Unfortunately injuries are a part of everyone’s life journey. Luckily there is a way to improve your recovery and get back to what matters most. It is the aspect of you; or to be more specific, your mind. The mind has an effect on our state of well-being and what we are capable of. Like the saying goes, mind over matter. At its heart is a simple concept that the better the attitude with which you approach an injury or recovery, the easier the process will be and ultimately the faster you recover.

But more often than not, injuries tend to throw our lives into some level of chaos. Recovery is a hard journey because each individual will be dealing with a loss of some type, whether that is an ability, normality or convenience. This is why an individual tends to experience the 5 stages of loss/grief when going through an injury. This includes denial, anger, bargaining, depression, and acceptance. Some linger at different stages longer than others and have difficulty truly embracing the rehab process, thus making recovering from the injury seem insurmountable.

We have seen over and over again, where patients of all backgrounds and ages are struggling to understand that rehab from injuries and/or associated medical interventions required is a process. At times, it can be a slow, extremely frustrating process and can very rarely be rushed with any long-term success. As a patient, you control so many elements of your treatment. Especially the mindset you approach your recovery with.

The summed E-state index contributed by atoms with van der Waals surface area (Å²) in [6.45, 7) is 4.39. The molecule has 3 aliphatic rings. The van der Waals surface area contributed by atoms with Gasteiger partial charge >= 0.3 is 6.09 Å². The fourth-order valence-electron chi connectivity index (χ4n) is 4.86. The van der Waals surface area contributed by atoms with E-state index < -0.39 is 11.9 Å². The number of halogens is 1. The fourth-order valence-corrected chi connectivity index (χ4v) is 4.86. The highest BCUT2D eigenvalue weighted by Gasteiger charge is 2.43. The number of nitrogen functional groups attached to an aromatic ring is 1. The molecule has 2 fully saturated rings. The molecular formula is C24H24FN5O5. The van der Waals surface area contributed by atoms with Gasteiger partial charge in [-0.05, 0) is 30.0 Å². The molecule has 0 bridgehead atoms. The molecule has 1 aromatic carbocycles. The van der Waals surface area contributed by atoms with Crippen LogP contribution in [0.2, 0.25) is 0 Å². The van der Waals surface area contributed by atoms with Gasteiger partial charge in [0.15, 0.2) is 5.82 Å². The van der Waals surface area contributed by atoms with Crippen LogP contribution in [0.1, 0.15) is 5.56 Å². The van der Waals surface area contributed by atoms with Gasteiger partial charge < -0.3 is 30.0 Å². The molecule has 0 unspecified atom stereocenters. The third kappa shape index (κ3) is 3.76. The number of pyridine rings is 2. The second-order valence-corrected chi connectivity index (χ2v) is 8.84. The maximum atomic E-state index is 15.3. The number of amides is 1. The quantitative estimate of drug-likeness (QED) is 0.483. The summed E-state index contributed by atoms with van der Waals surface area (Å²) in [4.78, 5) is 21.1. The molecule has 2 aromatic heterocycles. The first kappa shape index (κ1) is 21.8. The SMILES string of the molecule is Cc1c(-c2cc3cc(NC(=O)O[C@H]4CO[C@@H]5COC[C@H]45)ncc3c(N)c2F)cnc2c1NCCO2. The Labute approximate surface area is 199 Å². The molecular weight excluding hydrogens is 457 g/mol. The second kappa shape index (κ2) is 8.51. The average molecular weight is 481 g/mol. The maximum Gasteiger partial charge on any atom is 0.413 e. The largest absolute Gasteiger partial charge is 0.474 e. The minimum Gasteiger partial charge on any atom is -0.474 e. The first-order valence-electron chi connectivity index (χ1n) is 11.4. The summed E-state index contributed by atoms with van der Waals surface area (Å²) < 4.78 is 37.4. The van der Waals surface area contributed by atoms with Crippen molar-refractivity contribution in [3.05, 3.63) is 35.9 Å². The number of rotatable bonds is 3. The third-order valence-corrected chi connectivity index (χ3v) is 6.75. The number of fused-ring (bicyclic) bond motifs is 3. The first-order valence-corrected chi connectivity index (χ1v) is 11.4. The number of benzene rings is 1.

Fortunately there are many ways to enhance the physiological well-being during the recovery process.

1. Acception

You must accept the injury and where it has left you. You can’t change what happened. You are allowed to be angry, sad, frustrated, embarrassed, etc. but it won’t change what happened. This doesn’t mean that you accept that this is how you will be for the rest of your life–  this is just your current condition. The faster you can look at where you are in relation to where you were objectively, the faster you can start rehabbing your injury and your mental health.  This is a difficult thing for nearly everyone. Much like when training for an athletic event, or trying to get back into shape, the faster you can realistically see your short comings, the faster you can start correcting those deficiencies and make yourself better. This may be the hardest and yet most important steps in your recovery, and yet can’t be faked or rushed. Each of us grieves in our own matter, and if we want to get back to living our lives then you must accept what has happened.

2. Embracing the Current Norm

The next logical progression of getting your mind right during recovery is to embrace the rehab process. After your physical and emotional state is recognized, it is important to engross yourself in the process. Yes, this means listing and actively participating in the rehab. This includes asking questions of your PT and PTA. Telling them when things are getting easy in the clinic or at home and doing the home program activities.